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  11. Janeen says

    Wow… Thank you so much for sharing your story. I’m thankful we’ve never experienced anything like you did, but it’s good info to pass on to someone who may be in the same situation.

    I’m thankful a good friend of mine introduced me to NT a few years ago. I think – know this us why my girls are so sturdy and healthy.

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  12. amy says

    I have four children and my 2 year old has by far the worst problems with his skin. Like your son having a raw nexk, it was his foot. We had to wear shoes or footed PJs at all times or he’d scratch it raw and it even got infected once.

    Anyway thanks for your posts, we also are eating lots more basic whole foods and he is getting much better. We recently found this: http://www.shikai.com/products/borage.htm at the health food store and it has worked wonders on him.

    God bless you and yours!
    amy

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  13. Andrea says

    I love being on here where there are like-minded people about nutrition. I have the book you mentioned and love to use it as a cookbook and a reference.
    I help people with nutrition and what helps with eczema is putting that “good” bacteria back in the gut where it’s missing due to our diet, antibiotics, etc…
    I use GNLD’s Acidophilus, it works wonders. One capsule is equivalent to 10 servings of yogurt! I prayerfully searched for about 2 years on how to feed my family and a supplement to use and these are where I was led! e-mail me if you’d like to know more; jamesfamily_3@hotmail.com. My distributor ID is 32-808813. Andrea

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  14. Deja says

    Your Malachi sounds just like my son (who is now 11). Weepy, oozing sores all. over. his. body. He screamed when he was awake. And hardly slept. We found that he had multiple life-threatening food allergies. So now, by avoiding the allergic foods and eating whole foods, you would never know about his infancy and toddler years. It is amazing how God created all we need to eat…and we as a society we’ve tried to improve on God’s handiwork…and how our health suffers because of it!

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  15. Melinda says

    I have been on a health journey for about 6 years now for myself. It all started with a kidney infection which led me to find out I have poli-cystic liver disease and an enlarged liver due to this. While it is genetic, I seem to be affected more than anyone in my family. I also suffer from dry-scalp (not sure if it is eczema or psoriasis). I keep hearing about that book “Nourishing Trditions” and cannot wait to read more of your findings. I am beginning to think I need to get that book!

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  16. Laura says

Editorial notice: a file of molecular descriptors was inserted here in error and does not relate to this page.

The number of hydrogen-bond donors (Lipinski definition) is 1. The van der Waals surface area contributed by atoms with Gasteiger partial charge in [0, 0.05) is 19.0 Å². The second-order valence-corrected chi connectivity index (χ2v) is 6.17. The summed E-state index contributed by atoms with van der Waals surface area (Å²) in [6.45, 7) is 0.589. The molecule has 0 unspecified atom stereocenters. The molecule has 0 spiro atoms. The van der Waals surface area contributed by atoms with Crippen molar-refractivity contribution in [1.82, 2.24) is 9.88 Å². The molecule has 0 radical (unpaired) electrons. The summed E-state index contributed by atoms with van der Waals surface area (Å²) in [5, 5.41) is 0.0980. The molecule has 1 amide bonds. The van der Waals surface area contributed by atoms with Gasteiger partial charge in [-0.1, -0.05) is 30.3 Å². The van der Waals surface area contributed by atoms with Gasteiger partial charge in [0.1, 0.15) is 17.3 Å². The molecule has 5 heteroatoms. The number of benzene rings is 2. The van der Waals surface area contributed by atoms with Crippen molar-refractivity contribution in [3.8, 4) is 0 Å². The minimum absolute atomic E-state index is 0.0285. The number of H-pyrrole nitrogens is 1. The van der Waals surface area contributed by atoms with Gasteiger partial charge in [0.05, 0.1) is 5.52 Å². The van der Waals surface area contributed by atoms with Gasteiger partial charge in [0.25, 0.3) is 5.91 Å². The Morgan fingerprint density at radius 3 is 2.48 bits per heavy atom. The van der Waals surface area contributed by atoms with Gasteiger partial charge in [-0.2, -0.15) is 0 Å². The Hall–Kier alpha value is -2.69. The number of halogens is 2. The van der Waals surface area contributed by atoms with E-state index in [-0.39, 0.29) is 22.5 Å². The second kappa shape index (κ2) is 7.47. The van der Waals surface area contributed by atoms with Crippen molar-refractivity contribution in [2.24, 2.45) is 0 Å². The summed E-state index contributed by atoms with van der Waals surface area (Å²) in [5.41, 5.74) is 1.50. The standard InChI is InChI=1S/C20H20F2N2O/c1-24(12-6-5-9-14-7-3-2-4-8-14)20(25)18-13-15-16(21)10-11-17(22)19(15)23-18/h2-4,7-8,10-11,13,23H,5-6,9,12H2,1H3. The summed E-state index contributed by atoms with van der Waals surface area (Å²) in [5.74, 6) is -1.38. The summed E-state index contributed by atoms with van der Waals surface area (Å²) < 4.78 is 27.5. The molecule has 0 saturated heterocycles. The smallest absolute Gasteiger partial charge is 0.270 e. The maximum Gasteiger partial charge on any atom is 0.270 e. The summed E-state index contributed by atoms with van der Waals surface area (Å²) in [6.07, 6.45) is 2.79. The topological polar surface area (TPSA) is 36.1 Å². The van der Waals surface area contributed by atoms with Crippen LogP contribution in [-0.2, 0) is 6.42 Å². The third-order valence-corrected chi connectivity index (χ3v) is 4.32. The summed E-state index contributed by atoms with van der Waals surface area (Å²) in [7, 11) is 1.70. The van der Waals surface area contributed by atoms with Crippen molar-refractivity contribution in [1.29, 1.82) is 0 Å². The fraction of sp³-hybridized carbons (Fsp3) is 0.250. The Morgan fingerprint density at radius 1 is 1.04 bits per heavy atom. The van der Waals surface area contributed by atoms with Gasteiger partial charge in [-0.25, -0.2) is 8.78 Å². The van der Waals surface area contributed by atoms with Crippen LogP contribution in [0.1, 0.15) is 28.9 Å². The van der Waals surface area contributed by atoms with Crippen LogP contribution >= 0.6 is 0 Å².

I’m so happy that you are writing on this subject. I want to eat healtlier and I want my family too as well but I have no idea where to start. I’m looking forward to taking baby steps as you continue this subject. Thank you for sharing your wisdom and insight to others. :-)

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  17. says

    I’ve been on pins and needles waiting and wanting so much to hear the whole story.
    My three kids all have the triad of excema/allergies/asthma. I’ve long been reading/researching about the link between overall health/well being and what we eat. It can be difficult to feel supported in this journey especially as my family is well entrenched within the convential medical community given my oldest son has a rare, chronic syndrome that has us in and out of dr’s offices often.
    I am grateful to have come upon your blog a couple months ago and am eager to hear the rest of the story. The way you purchase & prepare food for your family is the place I want to get to; it just feels really overwhelming to think about all of it coming together overnight. I’m taking serious baby steps, the first of them being eliminating hydrogenated oils, switching to whole wheat/grain from any white flour products and more recently buying free range eggs and switching to agave nectar/honey in place of white sugar. I’m currently on the hunt for grass fed beef. I feel like it’s going to take years until I get to the place I want to be, but I’m trusting GOd in the journey, knowing that it is HIM ultimately who provides for our health and well being. He is our Creator and Sustainer and I know He’ll look out for the health of my family as I go about making the changes I feel He is directing me to make.Thanks for your posts on this topic.

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  18. Michele M. says

    Laura,

    Thanks for sharing your story. I’ve been trying to change our eating habits for a few years now, but soaking grains is new to me. When you soak with buttermilk, do you use regular buttermilk from a store, or is there a healthier variety? I’m having trouble finding an answer to this.

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    Laura Reply:

    I make my own buttermilk, which is very easy. You can read about it here:
    http://heavenlyhomemakers.com/making-cultured-buttermilk-kefir-and-sour-cream

    But, you can also use buttermilk from the store as long as it is “cultured”.

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  19. Ali says

    Of my four children my youngest, now 2, has eczema. Our doctor prescribed topical steriod cream but we never used it. I have noticed since we changed to raw milk it appears to be clearing up. Not sure if this is coincidental with the recent warm weather or the raw milk???? Looking forward to future installments on this series! Thanks so much for sharing all of your knowledge! It has truly changed the way our family lives!

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  20. Tami says